AN EV tester has revealed why his latest test car isn’t ready for UK roads yet.
Matt Saunders took the new Citroen e-C4 for a spin but discovered a few problems that gave him doubts.
Write for Autocarhe named three problems that could affect demand for the fast mid-size hatchback model.
First, he discussed the cost of the e-C4 compared to the rest of its market class.
At £37,195 it’s almost £1,000 more expensive than its nearest rival, the VW ID3, while the similarly sized Kia e-Niro is almost £4,000 cheaper.
You can even get your hands on a high-end Range Rover Evoque for under £40,000 while still going electric.
Moving away from electric vehicles, you can buy a BMW 3 Series for £39,055 and a Mercedes GLB SUV for £39,765, both of which offer significantly more space and luxury features.
Matt said: “In top specification it certainly goes further and drives out of town with more confidence and authority than before, but only at a price that some will consider uncharacteristically high.”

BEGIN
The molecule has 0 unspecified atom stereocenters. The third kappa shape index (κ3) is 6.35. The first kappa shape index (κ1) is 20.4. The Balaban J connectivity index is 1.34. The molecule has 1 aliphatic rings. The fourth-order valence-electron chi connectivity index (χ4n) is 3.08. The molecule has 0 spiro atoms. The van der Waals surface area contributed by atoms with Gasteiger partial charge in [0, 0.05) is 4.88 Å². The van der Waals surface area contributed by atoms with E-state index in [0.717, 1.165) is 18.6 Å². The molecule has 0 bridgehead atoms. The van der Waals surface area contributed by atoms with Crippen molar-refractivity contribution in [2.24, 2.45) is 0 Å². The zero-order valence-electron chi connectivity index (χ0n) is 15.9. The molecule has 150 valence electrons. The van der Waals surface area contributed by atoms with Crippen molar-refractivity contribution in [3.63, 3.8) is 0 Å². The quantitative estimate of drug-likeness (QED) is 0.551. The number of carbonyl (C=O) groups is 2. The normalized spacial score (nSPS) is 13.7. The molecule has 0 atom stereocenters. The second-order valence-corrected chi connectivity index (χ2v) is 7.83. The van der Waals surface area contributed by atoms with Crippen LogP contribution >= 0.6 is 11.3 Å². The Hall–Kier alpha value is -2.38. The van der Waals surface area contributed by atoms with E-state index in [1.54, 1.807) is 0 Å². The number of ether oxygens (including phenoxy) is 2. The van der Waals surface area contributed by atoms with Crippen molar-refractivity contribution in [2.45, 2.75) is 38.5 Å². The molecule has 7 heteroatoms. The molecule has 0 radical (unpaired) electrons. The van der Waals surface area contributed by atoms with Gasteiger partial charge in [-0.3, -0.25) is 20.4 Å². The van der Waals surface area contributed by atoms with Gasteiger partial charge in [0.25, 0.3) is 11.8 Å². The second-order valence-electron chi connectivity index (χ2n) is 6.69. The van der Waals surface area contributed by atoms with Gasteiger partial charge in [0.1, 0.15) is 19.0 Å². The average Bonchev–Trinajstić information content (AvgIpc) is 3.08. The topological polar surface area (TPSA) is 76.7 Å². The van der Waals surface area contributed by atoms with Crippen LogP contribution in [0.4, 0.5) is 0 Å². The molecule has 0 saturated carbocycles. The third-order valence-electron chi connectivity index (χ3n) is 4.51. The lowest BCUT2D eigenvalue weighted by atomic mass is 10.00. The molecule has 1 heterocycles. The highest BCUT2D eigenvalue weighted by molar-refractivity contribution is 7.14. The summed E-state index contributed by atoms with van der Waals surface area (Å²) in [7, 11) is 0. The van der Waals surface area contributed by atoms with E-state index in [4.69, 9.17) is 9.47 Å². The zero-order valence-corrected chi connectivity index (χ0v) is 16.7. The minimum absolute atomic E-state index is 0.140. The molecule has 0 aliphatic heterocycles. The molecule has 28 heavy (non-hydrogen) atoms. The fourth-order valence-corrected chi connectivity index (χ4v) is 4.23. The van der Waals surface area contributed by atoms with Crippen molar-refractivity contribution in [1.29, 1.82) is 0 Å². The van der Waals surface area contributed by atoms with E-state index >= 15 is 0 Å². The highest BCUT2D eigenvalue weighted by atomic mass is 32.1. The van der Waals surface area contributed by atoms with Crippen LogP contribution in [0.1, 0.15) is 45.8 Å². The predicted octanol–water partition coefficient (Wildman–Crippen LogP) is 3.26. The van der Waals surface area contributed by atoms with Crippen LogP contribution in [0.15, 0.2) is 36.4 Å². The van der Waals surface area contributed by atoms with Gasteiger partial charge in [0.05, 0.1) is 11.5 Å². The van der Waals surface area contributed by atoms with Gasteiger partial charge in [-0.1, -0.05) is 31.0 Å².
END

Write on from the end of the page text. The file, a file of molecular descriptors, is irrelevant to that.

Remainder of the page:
He attributed the price to a larger battery installed in the model to increase range and performance.
However, this raises the next problem because according to Matt, the range isn’t as great as he’d hoped.
He wrote: “Some lack electric range, others lack upscale appeal and cabin quality.”
The engine expert claimed that testing showed an expected range of around 230 miles for the top version, while at the lower end of the range it was under 200 miles.
In comparison, the ID3 does around 280 miles in its range-topping models, while a £30,000 Mini Electric SE still gets 190 miles for £7,000 less EV database.
Finally, he addressed the topic of charging infrastructure.
Most electric vehicles are affected by this issue to some degree as the UK’s charging system is in chaos, but Matt described Citroen’s 100kW fast charging as “a little out of line with its main competitors”.
He added that Autocar’s data showed the e-C4 was “off the pace” when it came to charging compared to other major brands.
This came after an electric vehicle owner explained why he feared his car would be easier to steal and endanger drivers.
Meanwhile, Ford discontinued a popular model, which it blamed on its push toward an all-electric lineup.
Citroen declined to comment.